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Mathematical model building

Curso de fuentes OpenUCLM

This course discusses how to build mathematical models to reproduce the physical and engineering reality. First, the Buckingham theorem is given together with some examples to illustrate the importance of using dimensionless ratios or variables, in order to reduce complexity and to avoid dimensional problems. We also discuss the concepts of complete and incomplete self-similarity, which plays a relevant role in model building. The concept of consistency of models is introduced and described. It includes dimension, physical, statistical and extreme value consistencies, which are analyzed in detail. For the sake of illustration, we also discuss multivariate models and provide very interesting examples of fatigue models, including the S-N curves, the crack growth curves and how they can be connected.

Autores Enrique Castillo
Fecha 17/09/2019 Idioma Ingles

Me Gusta

In this part the course is motivated. It is indicated how incorrect models appear in some books and research articles, which produce an important damage to society. This fact is illustrated with five examples that provide a first look to the problems deal with in the course. Next, the aims of the course are listed, including the detection of physical, dimensional and extreme value model inconsistencies and how to solve then. Finally, the three dimensional homogeneity rules given by Sonin are presented and discussed.

In this course we describe how to build models in Engineering and Science. We start with the Buckingham theorem and continue with physical, probability and extreme value consistencies. We also present some examples, especially models for fatigue analysis.

The course is motivated by discussing some inconsistent models present in the existing literature. In particular, five examples are given, including inadequate formulas, inadequate families of distributions, incorrect extreme value models, statistical incompatible models and incorrect use of probability papers.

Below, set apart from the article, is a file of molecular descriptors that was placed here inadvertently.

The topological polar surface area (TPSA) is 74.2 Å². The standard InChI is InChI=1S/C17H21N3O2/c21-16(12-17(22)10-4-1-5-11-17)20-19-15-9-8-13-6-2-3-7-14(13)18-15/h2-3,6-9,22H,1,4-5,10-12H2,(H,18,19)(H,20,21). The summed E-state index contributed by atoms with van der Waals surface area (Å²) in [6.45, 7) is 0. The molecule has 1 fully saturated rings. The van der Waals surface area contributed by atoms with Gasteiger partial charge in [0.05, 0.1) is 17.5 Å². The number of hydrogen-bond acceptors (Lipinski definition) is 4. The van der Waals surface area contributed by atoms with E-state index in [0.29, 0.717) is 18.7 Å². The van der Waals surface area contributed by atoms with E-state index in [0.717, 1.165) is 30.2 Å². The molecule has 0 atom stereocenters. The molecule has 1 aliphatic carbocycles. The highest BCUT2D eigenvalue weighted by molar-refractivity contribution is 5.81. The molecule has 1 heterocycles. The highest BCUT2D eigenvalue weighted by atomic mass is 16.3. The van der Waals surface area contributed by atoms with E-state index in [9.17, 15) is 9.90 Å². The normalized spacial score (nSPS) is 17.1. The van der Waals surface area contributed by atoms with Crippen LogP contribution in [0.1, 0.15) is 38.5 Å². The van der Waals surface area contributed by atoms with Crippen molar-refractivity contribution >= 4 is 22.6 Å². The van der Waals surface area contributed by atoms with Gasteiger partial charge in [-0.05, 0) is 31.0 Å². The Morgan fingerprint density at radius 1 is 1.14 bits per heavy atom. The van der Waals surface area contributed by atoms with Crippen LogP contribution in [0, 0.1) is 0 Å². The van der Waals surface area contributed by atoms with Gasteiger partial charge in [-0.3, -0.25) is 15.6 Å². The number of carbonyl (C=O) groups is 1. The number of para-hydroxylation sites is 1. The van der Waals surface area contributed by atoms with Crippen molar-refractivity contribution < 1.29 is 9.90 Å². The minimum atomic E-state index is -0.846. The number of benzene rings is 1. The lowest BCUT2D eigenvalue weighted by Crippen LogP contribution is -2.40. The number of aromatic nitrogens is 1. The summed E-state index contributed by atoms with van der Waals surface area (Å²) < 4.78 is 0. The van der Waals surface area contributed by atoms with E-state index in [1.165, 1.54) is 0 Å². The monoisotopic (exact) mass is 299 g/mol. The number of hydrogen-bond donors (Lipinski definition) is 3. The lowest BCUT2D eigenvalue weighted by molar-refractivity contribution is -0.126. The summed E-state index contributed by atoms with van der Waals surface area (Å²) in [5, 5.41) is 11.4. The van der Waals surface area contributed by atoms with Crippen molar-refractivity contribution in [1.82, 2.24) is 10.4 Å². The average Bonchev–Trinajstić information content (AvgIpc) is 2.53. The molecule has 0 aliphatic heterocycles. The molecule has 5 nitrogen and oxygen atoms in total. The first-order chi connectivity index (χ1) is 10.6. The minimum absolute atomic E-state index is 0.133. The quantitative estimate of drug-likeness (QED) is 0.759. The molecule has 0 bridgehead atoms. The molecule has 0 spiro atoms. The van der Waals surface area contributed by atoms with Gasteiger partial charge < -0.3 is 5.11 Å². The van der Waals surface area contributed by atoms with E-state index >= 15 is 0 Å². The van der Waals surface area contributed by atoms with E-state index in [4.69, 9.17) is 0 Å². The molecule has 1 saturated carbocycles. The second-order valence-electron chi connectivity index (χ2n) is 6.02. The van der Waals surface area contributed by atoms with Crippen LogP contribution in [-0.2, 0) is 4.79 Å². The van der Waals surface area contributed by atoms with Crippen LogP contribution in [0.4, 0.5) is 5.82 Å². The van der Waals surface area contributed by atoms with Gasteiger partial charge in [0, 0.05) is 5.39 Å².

In this block we introduce the Buckingham theorem, which is essential to derive as simple as possible models and models having sense. Unfortunately, this theorem is not known by a large number of people involved in modeling problems, when this theorem should be included in the high school material, due to its importance. A detailed description of the steps to be followed to derive a model is included, incorporating an explanation of how to obtain dimensionless ratios and how to make dimensional analysis tables, which are important in the application of the theorem to modelling. The theorem is illustrated with several examples, including the Sonin Ball example, the simply supported beam, the flexible retaining wall, the crack grow model and some counter-examples. For the latter, the problem and resulting inconveniences of using these models are discussed.

Buckingham Theorem

Enrique Castillo

The Buckingham theorem is explained and illustrated with several examples, showing how we need to start modelling by using this theortem in order to reduce dimensionality and avoid incorrect models.

Models Similarities

Enrique Castillo

The concepts and practical relevance of complete and incomplete self-similarities are explained and illustrated with some examples.

We dedicate this second block to the model consistency problem. We start with the problem of physical consistency by indicating that not all formulas are valid to represent a physical variable when written in terms of other basic variables. We formulate a consistency condition in terms of a functional equation and show the only valid form. Second, we discuss probability consistency and show that some proposed models are contradictory from the point of vie of probability theory. We define operation stable consistency and suggest the use of reproductive models when possible. Finally, we deal with extreme value consistency, providing some rules for dsatisfying this condition and indicating some common errors found in the literature when using extreme value models in engineering practice.